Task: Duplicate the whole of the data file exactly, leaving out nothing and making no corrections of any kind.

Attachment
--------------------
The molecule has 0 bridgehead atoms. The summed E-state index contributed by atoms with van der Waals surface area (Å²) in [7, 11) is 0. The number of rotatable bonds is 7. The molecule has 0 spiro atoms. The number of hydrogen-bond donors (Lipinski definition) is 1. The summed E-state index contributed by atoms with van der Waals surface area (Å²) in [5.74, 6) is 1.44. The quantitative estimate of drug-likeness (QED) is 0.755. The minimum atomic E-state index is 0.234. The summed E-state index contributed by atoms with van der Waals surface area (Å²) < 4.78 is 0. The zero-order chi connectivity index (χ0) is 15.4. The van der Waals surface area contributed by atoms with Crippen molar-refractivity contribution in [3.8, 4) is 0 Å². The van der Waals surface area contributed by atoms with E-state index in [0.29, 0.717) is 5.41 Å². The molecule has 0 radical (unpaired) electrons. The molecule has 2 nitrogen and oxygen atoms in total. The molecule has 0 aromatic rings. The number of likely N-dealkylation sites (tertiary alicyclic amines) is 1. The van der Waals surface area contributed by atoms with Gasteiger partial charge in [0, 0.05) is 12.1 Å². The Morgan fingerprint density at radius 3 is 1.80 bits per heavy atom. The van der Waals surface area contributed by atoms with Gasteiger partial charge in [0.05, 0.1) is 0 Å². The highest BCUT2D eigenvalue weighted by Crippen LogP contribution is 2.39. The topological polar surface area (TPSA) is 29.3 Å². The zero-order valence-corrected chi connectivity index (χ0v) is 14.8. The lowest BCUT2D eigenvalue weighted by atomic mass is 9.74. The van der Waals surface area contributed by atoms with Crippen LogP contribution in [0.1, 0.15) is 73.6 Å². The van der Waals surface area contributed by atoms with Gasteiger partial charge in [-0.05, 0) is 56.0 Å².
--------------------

The molecule has 0 bridgehead atoms. The summed E-state index contributed by atoms with van der Waals surface area (Å²) in [7, 11) is 0. The number of rotatable bonds is 7. The molecule has 0 spiro atoms. The number of hydrogen-bond donors (Lipinski definition) is 1. The summed E-state index contributed by atoms with van der Waals surface area (Å²) in [5.74, 6) is 1.44. The quantitative estimate of drug-likeness (QED) is 0.755. The minimum atomic E-state index is 0.234. The summed E-state index contributed by atoms with van der Waals surface area (Å²) < 4.78 is 0. The zero-order chi connectivity index (χ0) is 15.4. The van der Waals surface area contributed by atoms with Crippen molar-refractivity contribution in [3.8, 4) is 0 Å². The van der Waals surface area contributed by atoms with E-state index in [0.29, 0.717) is 5.41 Å². The molecule has 0 radical (unpaired) electrons. The molecule has 2 nitrogen and oxygen atoms in total. The molecule has 0 aromatic rings. The number of likely N-dealkylation sites (tertiary alicyclic amines) is 1. The van der Waals surface area contributed by atoms with Gasteiger partial charge in [0, 0.05) is 12.1 Å². The Morgan fingerprint density at radius 3 is 1.80 bits per heavy atom. The van der Waals surface area contributed by atoms with Gasteiger partial charge in [0.05, 0.1) is 0 Å². The highest BCUT2D eigenvalue weighted by Crippen LogP contribution is 2.39. The topological polar surface area (TPSA) is 29.3 Å². The zero-order valence-corrected chi connectivity index (χ0v) is 14.8. The lowest BCUT2D eigenvalue weighted by atomic mass is 9.74. The van der Waals surface area contributed by atoms with Crippen LogP contribution in [0.1, 0.15) is 73.6 Å². The van der Waals surface area contributed by atoms with Gasteiger partial charge in [-0.05, 0) is 56.0 Å².